Harper's Novels, Band 13

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Harper & Bros., 1845
 

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Seite 35 - Nokes" mania — I had published a poem in quarto, on — (but it matters not,) — recollecting the "furor Nokesius" that — brought about by the confederacy of reviewers — afflicted the town, I am convinced — and I write this upon due deliberation, my mind happily raised above such vain distinctions, possessed, as it at present is, by domestic affections, the care of a tolerably large family, two cows, and a flock of geese — I am convinced that had I in my days of literary glory condescended...
Seite 21 - tis to love the babe that milks me : I would, while it was smiling in my face, Have pluck'd my nipple from his boneless gums, And dash'd the brains out, had I so sworn as you Have done to this.
Seite 45 - Times announces that the Honourable Charles Jenkinson, of the light dragoons, was married on the 7th instant to Anne Louisa, the only daughter of Burley Field, Esq., of Sycamore Grange, Salop. Merciful as we have been to this young and handsome couple, we think we have not failed to indicate dangers of no trivial description that haunt the bush in England, though there be no lions, — dangers out of which others may not probably so easily come ; for, without a joke, the farmer's daughter, in the...
Seite 34 - Lion," varying with his rise and fall, we wrote a letter, explanatory of our object, to a gentleman — now a clergyman, late a " Lion " — in every way qualified to instruct and delight the reader on the important theme ; and beg leave, on the part of our subscribers and ourselves, to acknowledge the spirit of courtesy and promptitude manifested in the subjoined communication — as we conceive, the very model of an epistle, albeit the publisher has his own opinion on the style of its conclusion...
Seite 42 - When the Duke of Leeds shall married be To a fine young lady of high quality, How happy will that gentlewoman be In his Grace of Leeds's good company ! ' She shall have all that's fine and fair, And the best of silk and satin shall wear; And ride in a coach to take the air, And have a house in St. James's-square.
Seite 25 - Whilst ostensibly giving ear to " divine philosophy," he is the frequent scholar of riot and misrule. Bigotry finds him her aptest pupil ; a ready soldier for her hoary rights ; the panting follower of her low behests. In her cause he can wield a cudgel, and out-bellow Stentor; for her beloved sake he blows a catcall, and knocks down his man. Do you doubt this, reader? To Oxford, then, or Cambridge: go, and be converted. The Young Lord of our day has, it must be owned, changed from his predecessor...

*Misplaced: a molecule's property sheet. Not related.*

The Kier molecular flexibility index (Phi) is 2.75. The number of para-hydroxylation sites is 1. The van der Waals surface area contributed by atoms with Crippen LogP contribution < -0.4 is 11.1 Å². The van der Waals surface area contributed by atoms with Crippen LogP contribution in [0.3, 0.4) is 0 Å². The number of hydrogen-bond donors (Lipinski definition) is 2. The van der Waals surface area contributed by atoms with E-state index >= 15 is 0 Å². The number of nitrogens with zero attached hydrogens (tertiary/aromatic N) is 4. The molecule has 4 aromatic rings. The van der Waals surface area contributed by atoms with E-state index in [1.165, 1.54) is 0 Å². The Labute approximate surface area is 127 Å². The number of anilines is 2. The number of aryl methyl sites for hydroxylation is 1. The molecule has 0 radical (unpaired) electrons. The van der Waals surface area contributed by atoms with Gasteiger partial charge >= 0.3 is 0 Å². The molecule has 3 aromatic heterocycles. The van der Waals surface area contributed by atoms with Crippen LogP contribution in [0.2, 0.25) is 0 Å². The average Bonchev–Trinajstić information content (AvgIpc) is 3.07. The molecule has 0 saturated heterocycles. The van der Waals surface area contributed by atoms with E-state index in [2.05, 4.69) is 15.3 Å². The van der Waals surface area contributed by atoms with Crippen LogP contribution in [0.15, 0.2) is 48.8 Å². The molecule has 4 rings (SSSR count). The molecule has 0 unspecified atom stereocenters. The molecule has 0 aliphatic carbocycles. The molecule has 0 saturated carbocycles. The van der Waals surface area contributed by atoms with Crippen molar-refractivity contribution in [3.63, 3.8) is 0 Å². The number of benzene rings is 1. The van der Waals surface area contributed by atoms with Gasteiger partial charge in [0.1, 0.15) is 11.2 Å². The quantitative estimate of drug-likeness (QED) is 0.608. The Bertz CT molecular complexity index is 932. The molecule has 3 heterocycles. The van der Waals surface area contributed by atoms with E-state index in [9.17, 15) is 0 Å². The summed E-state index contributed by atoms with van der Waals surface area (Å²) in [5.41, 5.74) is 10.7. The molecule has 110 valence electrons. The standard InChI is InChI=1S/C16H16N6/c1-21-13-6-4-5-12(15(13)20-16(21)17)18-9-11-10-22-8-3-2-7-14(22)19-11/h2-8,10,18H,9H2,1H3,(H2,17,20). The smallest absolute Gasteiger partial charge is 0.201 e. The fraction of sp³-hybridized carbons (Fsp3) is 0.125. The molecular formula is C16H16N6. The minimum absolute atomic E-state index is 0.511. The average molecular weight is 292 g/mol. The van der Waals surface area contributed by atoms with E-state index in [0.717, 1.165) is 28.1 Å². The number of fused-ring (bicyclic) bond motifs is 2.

Seite 41 - Barbara and himself have a common ground of elegance of taste, and knowledge of the first principles of genuine aristocratic life ; but they have very different pursuits, arising from the difference of their genius, and they follow them with the utmost mutual approbation. Lady Barbara is at once the worshipped beauty, the woman of fashion, and of literature. No one has turned so many heads by the loveliness of her person, and the bewitching fascination of her manners, as Lady Barbara. She is a wit,...
Seite 41 - ... genius, beg her to take their literary bantlings under her wing; and, with a heart as full of generous sympathies as her pen is of magic, she writes but her name on the title as an "Open Sesame!
Seite 43 - There are shootings in the mornings and great dinner parties in the evenings. Tom and my lady have sent down before them plenty of hampers of such wines as the old squire neither keeps nor drinks ; and they have brought their plate along with them; and the old house itself is astonished at the odours of champagne, claret, and hock, that pervade — and at the glitter of gold and silver in it. The old man is full of attention and politeness both to his guests and to their guests : but he is...
Seite 37 - Thunderbolt" in Penzance — an excellent fellow, for it was he, who on our return from a party in Fitzroy Square, in a moment of high excitement, pointed out to me the shop (the only shop in London) in Tottenham Court Road, where white kid gloves were cleaned at only threepence per pair; white kid gloves being, in my days, a more exclusive wear than at present : a most expensive article of dress too, for mere literary "Lions...

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